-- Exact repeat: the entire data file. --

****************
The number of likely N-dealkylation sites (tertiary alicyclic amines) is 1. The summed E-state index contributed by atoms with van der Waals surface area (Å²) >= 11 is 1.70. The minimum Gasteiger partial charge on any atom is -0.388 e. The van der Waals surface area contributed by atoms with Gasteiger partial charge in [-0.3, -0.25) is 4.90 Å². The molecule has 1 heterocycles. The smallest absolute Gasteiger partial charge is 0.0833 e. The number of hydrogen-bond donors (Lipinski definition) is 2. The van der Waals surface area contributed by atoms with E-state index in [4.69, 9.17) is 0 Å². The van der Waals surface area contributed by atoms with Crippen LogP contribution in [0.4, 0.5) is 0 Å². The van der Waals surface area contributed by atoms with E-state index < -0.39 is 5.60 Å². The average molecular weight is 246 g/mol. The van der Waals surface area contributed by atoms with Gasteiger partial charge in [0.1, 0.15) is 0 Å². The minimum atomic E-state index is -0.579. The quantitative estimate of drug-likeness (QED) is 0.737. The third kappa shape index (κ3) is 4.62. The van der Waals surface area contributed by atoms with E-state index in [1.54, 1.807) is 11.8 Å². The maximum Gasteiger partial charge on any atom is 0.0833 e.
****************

The number of likely N-dealkylation sites (tertiary alicyclic amines) is 1. The summed E-state index contributed by atoms with van der Waals surface area (Å²) >= 11 is 1.70. The minimum Gasteiger partial charge on any atom is -0.388 e. The van der Waals surface area contributed by atoms with Gasteiger partial charge in [-0.3, -0.25) is 4.90 Å². The molecule has 1 heterocycles. The smallest absolute Gasteiger partial charge is 0.0833 e. The number of hydrogen-bond donors (Lipinski definition) is 2. The van der Waals surface area contributed by atoms with E-state index in [4.69, 9.17) is 0 Å². The van der Waals surface area contributed by atoms with Crippen LogP contribution in [0.4, 0.5) is 0 Å². The van der Waals surface area contributed by atoms with E-state index < -0.39 is 5.60 Å². The average molecular weight is 246 g/mol. The van der Waals surface area contributed by atoms with Gasteiger partial charge in [0.1, 0.15) is 0 Å². The minimum atomic E-state index is -0.579. The quantitative estimate of drug-likeness (QED) is 0.737. The third kappa shape index (κ3) is 4.62. The van der Waals surface area contributed by atoms with E-state index in [1.54, 1.807) is 11.8 Å². The maximum Gasteiger partial charge on any atom is 0.0833 e.